The cellulose molecule contains three hydroxyl groups which can react and leave the chain backbone intact. These alcohol groups can be esterified with acetic anhydride to form cellulose acetate. This polymer is spun into the fiber acetate rayon. Similarly, the alcohol groups in cellulose react with CS2 in the presence of strong base to produce cellulose xanthates. When extruded into fibers, this material is called viscose rayon, and when extruded into sheets, cellophane. In both the acetate and xanthate formation, some chain degradation also occurs, so the resulting polymer chains are shorter than those in the starting cellulose.  [c.18]

Cellulose xanthate, sodium salt [9051-13-2]  [c.180]

Cyanoethyl cyclohexyl xanthate [85909-d3-3]  [c.268]

Methyl ethyl xanthate [623-54-1]  [c.623]

Methyl isoamyl xanthate [70061-61-9]  [c.624]

Methyl (3-methyl-2-penten-l-yl) xanthate [3817-83-2]  [c.625]

Nickel ethyl xanthate [52139-56-7]  [c.671]

Potassium n-butyl xanthate [871-58-9]  [c.802]

Potassium ethyl xanthate [140-89-6]  [c.803]

Various chemical tricks are possible. Zinc ores are not well floated with xanthates, but a pretreatment with dilute copper sulfate rectifies the situation by electrodepositing a thin layer of copper on the mineral particles (note Ref. 83 for complexities). Chelating agents such as oximes may be used instead of xanthates [84]. Treatment of an ore containing a mixture of iron, zinc, and lead minerals with dilute cyanide solution will inhibit adsorption of the collector on the first two, but not on the last. In this case, cyanide is called a depressant. Depressants are also used to inhibit the undesired coflotation of talc, sulfate, graphite, and so on organic polymers have been useful [85]. STM and AFM studies of galena (PbS) surfaces show the formation of 0.3-0.6-nm pits during the surface chemical reactions controlling flotation [86].  [c.477]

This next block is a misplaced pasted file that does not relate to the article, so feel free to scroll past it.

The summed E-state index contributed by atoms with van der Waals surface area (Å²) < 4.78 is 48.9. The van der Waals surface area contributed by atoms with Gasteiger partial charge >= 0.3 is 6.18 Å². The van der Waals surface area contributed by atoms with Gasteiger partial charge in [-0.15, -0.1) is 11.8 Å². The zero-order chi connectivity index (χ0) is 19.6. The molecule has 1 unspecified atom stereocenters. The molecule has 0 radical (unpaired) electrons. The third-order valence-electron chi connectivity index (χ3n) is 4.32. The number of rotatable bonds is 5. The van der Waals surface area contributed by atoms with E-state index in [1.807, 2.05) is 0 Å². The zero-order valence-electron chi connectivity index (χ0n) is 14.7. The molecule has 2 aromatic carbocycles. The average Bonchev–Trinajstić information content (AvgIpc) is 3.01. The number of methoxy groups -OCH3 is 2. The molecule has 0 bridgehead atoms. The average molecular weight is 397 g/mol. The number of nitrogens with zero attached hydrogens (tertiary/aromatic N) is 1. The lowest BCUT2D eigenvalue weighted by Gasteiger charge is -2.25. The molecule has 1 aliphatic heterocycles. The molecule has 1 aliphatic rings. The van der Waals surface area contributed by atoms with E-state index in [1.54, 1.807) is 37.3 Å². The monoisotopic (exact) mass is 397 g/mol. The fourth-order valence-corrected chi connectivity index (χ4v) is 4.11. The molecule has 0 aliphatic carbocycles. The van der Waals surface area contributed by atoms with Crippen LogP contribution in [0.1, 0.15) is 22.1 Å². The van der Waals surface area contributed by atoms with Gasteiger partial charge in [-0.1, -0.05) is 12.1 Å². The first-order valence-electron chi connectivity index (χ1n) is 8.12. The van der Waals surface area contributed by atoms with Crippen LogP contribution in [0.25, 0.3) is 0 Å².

Into a 500 ml. round-bottomed flask, fitted with a reflux condenser, place 42 g. of potassium hydroxide pellets and 120 g. (152 ml.) of absolute ethyl alcohol. Heat under reflux for 1 hour. Allow to cool and decant the liquid from the residual solid into another dry 500 ml. flask add 57 g. (45 ml.) of A.R. carbon dtsulphide slowly and with constant shaking. Filter the resulting almost solid mass, after cooling in ice, on a sintered glass funnel at the pump, and wash it with two 25 ml. portions of ether (sp. gr. 0-720), followed by 25 ml. of anhydrous ether. Dry the potassium ethyl xanthate in a vacuum desiccator over silica gel. The yield is 74 g. If desired, it ma be recrystallised from absolute ethyl alcohol, but this is usually unneceasary.  [c.499]

Potassium n-butyl xanthate. Use 100 g. (123 -5 ml.) of dry n-butyl alcohol, 18 g. of potassium hydroxide pellets, and 36 g. (28 -5 ml.) of A.R. carbon disulphide. The yield of pure, dry potassium n-butyl xanthate CS(0C4H, )SK, is 42 g.  [c.499]

See pages that mention the term Xanthates : [c.428]    [c.477]    [c.496]    [c.597]    [c.54]    [c.145]    [c.138]    [c.180]    [c.180]    [c.310]    [c.377]    [c.383]    [c.383]    [c.383]    [c.407]    [c.619]    [c.619]    [c.619]    [c.623]    [c.630]   
See chapters in:

Encyclopedia of chemical technology volume 25  -> Xanthates

Textbook on organic chemistry (1974) -- [ c.496 , c.499 , c.597 ]

Organic syntheses based on name reactions and unnamed reactions (1994) -- [ c.231 ]

Chemistry of the elements (1998) -- [ c.317 , c.646 ]